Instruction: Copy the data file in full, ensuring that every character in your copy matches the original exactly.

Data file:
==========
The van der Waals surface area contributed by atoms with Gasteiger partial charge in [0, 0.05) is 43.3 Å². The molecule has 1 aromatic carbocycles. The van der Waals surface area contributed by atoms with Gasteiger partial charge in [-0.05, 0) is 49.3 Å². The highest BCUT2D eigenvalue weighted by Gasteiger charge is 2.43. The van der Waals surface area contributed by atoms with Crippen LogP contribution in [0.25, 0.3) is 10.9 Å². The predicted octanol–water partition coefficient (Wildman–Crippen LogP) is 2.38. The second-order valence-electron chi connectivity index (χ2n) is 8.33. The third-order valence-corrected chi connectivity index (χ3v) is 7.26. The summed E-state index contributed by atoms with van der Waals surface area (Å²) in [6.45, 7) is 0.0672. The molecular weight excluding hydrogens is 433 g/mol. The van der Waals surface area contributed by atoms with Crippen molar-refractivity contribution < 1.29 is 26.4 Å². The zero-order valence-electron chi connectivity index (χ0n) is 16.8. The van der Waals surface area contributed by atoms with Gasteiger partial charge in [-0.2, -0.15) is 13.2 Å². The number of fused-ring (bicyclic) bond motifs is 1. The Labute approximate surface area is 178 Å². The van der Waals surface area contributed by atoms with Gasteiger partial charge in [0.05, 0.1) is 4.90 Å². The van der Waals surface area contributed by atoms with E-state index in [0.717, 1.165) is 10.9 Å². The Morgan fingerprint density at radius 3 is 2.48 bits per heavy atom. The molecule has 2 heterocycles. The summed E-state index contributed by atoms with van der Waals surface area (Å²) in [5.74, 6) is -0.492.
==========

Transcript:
The van der Waals surface area contributed by atoms with Gasteiger partial charge in [0, 0.05) is 43.3 Å². The molecule has 1 aromatic carbocycles. The van der Waals surface area contributed by atoms with Gasteiger partial charge in [-0.05, 0) is 49.3 Å². The highest BCUT2D eigenvalue weighted by Gasteiger charge is 2.43. The van der Waals surface area contributed by atoms with Crippen LogP contribution in [0.25, 0.3) is 10.9 Å². The predicted octanol–water partition coefficient (Wildman–Crippen LogP) is 2.38. The second-order valence-electron chi connectivity index (χ2n) is 8.33. The third-order valence-corrected chi connectivity index (χ3v) is 7.26. The summed E-state index contributed by atoms with van der Waals surface area (Å²) in [6.45, 7) is 0.0672. The molecular weight excluding hydrogens is 433 g/mol. The van der Waals surface area contributed by atoms with Crippen molar-refractivity contribution < 1.29 is 26.4 Å². The zero-order valence-electron chi connectivity index (χ0n) is 16.8. The van der Waals surface area contributed by atoms with Gasteiger partial charge in [-0.2, -0.15) is 13.2 Å². The number of fused-ring (bicyclic) bond motifs is 1. The Labute approximate surface area is 178 Å². The van der Waals surface area contributed by atoms with Gasteiger partial charge in [0.05, 0.1) is 4.90 Å². The van der Waals surface area contributed by atoms with E-state index in [0.717, 1.165) is 10.9 Å². The Morgan fingerprint density at radius 3 is 2.48 bits per heavy atom. The molecule has 2 heterocycles. The summed E-state index contributed by atoms with van der Waals surface area (Å²) in [5.74, 6) is -0.492.